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DBL%20Hendrix%20small.png College chemistry, 1983

Derek Lowe The 2002 Model

Dbl%20new%20portrait%20B%26W.png After 10 years of blogging. . .

Derek Lowe, an Arkansan by birth, got his BA from Hendrix College and his PhD in organic chemistry from Duke before spending time in Germany on a Humboldt Fellowship on his post-doc. He's worked for several major pharmaceutical companies since 1989 on drug discovery projects against schizophrenia, Alzheimer's, diabetes, osteoporosis and other diseases. To contact Derek email him directly: Twitter: Dereklowe

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October 29, 2002

Et in Arcadia Ego

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Posted by Derek

There's a backlog of pharmaceutical news to catch up on, but I couldn't resist linking to this article from today's New York Times. It's a pet subject of mine, and the only fault I can find is the tone of surprise that comes through in it.

It's titled "Don't Blame Columbus," and it reports on studies on health and life expectancy in Pre-Columbian America. It's the most comprehensive look at the subject yet. Most of this information comes from the bones, naturally, but there's a lot of good information there. Unfortunately for the previous owners of said skeletons, the story they tell is often one of anemia, osteomyelitis, tuberculosis and malnutrition. But at least you didn't have to put up with that for too long: living to the age of 50 was a rare accomplishment - 35 to 40 was more like it.

The study found a long-term decline in health as the populations grew in different areas, which is interesting. But any surprise people have at the general results surprises me. When my brother and I were small children, we accompanied our parents to achaeological digs back in Arkansas. My father was a dentist, and he was there for some forensic work on the teeth of the Indian remains. What he told me back then has stayed with me: these folks had lousy teeth. They had cavities, they had abcesses, impactions, the lot. (The weakened condition of their gums due to lack of Vitamin C probably had a lot to do with it.)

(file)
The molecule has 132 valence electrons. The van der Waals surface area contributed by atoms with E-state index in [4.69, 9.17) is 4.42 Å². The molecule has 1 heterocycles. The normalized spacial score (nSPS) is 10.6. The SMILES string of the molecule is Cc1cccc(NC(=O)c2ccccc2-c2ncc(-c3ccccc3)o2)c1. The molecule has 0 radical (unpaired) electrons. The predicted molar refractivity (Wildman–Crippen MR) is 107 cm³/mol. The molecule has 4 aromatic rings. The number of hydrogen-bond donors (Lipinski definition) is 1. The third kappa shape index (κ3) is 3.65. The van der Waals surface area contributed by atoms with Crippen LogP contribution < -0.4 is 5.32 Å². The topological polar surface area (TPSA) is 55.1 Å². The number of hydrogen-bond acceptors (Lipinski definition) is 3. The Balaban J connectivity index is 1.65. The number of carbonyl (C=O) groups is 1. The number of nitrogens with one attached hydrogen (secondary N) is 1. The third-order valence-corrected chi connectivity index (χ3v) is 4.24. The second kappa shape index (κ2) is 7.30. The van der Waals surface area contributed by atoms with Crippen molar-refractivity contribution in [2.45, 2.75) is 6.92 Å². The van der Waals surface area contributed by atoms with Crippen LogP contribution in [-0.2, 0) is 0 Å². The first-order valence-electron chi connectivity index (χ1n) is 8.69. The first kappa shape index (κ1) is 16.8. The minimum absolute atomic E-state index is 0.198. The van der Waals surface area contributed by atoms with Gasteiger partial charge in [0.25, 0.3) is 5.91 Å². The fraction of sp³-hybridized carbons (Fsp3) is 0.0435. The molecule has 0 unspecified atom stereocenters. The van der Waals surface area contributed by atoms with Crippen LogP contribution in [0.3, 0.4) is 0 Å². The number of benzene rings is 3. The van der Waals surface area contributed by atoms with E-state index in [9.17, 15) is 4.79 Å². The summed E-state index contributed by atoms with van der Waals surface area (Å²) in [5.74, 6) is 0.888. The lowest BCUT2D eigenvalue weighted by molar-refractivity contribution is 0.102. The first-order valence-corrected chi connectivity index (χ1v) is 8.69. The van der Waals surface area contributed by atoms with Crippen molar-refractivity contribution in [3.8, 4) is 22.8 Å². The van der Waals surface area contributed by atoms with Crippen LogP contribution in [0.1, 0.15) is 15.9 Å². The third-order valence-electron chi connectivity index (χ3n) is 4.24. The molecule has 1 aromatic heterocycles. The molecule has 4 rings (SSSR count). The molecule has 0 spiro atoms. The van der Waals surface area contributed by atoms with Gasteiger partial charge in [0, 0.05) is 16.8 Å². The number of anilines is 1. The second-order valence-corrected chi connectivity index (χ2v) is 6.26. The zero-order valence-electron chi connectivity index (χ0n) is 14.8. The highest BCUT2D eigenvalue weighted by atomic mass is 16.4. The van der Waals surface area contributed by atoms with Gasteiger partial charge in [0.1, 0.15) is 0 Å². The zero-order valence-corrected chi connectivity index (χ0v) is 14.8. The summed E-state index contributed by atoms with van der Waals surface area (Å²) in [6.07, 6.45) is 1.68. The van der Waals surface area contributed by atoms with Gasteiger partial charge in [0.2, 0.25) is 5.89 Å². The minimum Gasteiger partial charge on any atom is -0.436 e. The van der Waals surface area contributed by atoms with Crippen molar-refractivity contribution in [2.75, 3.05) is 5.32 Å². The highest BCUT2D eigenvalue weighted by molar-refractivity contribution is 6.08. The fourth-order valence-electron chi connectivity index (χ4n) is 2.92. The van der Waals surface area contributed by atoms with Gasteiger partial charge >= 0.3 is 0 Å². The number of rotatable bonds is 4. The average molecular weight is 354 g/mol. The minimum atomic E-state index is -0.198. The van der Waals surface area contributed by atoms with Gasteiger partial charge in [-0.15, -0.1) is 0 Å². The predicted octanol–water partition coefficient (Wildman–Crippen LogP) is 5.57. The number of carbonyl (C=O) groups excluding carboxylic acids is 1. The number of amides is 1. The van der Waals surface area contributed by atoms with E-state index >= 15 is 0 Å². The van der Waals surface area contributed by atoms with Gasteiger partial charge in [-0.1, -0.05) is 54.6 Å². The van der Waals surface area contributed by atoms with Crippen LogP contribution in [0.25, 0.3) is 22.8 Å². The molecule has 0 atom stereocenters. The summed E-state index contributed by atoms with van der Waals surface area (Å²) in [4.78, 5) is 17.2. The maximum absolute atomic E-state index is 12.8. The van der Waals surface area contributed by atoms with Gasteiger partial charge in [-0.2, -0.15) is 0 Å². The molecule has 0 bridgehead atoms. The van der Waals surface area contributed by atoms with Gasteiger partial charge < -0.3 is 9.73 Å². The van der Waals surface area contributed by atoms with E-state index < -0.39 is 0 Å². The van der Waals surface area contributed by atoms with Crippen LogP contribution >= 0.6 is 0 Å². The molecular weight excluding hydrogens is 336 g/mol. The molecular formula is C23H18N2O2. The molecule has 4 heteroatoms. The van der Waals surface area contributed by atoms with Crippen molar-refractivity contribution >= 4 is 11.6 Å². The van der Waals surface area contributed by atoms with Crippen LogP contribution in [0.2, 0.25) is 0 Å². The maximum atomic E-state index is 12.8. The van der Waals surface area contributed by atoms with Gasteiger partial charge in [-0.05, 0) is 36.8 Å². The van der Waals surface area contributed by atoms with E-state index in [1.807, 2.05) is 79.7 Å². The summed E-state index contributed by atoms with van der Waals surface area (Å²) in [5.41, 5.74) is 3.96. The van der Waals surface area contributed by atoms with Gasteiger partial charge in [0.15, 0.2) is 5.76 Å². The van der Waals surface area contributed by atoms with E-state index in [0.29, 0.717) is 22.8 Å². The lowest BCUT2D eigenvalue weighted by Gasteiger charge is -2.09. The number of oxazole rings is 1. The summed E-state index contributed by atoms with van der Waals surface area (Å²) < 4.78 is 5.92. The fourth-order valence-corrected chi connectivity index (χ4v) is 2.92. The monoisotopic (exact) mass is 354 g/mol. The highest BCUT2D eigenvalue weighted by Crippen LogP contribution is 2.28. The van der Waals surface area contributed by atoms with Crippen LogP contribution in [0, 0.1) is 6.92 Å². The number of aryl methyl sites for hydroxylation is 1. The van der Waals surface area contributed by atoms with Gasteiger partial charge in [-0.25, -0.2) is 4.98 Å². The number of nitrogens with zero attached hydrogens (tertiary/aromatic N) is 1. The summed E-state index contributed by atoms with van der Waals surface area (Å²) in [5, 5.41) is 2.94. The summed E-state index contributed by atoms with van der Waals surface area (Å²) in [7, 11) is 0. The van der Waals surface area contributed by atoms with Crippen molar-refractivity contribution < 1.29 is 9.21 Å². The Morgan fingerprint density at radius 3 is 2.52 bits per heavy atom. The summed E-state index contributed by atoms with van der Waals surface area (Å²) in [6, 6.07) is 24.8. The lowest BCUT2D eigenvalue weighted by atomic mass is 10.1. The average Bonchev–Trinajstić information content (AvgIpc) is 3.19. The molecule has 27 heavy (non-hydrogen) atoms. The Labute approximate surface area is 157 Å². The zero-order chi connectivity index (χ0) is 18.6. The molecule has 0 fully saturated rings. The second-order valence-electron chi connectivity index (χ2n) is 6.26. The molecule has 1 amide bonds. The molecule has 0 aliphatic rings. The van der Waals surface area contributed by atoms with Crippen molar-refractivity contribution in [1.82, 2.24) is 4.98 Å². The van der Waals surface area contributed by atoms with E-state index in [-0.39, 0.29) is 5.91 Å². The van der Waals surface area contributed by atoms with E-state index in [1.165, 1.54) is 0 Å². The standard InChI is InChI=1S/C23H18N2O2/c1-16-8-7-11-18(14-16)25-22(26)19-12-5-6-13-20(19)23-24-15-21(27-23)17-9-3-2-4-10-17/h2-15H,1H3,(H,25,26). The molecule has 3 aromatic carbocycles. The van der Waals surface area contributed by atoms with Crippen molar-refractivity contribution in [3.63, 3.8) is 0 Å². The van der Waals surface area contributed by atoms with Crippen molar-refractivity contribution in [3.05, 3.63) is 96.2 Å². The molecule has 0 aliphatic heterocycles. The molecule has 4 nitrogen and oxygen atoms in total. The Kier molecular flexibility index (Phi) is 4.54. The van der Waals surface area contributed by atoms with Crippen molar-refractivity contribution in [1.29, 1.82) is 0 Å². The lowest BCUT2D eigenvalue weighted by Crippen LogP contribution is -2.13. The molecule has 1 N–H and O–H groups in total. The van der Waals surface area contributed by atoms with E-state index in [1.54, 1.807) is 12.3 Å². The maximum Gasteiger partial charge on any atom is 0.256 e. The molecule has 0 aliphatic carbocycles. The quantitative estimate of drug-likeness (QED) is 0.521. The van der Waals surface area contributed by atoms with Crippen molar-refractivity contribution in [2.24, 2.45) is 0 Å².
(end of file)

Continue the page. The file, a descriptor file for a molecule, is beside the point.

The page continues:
So, growing up, I knew that the Hollywood depiction of Indian life was rather idealized. For one thing, all the movie actors had great teeth. And the young braves weren't like those 24-year-old actors - they were maybe 14. And the ancient medicine man, he wasn't 80 years old at all. He was in his 40s; he just looked 80. You never saw extra tribesmen in the background, hobbling around because of poorly set broken bones or clutching their jaws in pain. No skin problems, no infections, not even so much as a bad allergy - no doubt about it, the tribe to belong to was MGM.

You can imagine how I feel about the rest of the cheap thinking that goes along these lines. Oh, the way preindustrial cultures loved the land, lived in harmony with it while everyone ate the wholesome diet of natural purity and stayed true to those simple values that we've lost touch with. . .spare me. I'm with Hobbes: the life of man in the natural state was solitary, poor, nasty, brutish and short. And let's not forget it.

I'd like to blame Rousseau for the whole thing - after all, he's the usual suspect for introducing the whole Nobel Savage concept. (He extended the concept to children, too, of course. Who knows what the history of philosophy would be like had he actually raised any of his brood instead of farming them all out?) But I think that the sources of this mistake - which it is, a terrible one - go deep into human nature. No matter where you go, it seems that there's always a myth of the Golden Age, the simple, pure time when everything was right.

Manure. Fertilizer. The only thing worse than mourning this illusion is trying to do something about it: you could always set up some wonderful political system to bring Arcadia back. The last hundred years have been a stupefying object lesson in what you get when you try.

Well, enough venting for one evening. I seem to have taken off into the clouds of political theory, not bad mileage considering that I started from a pathologist's report. Tomorrow we'll be back on the ground, I promise.<

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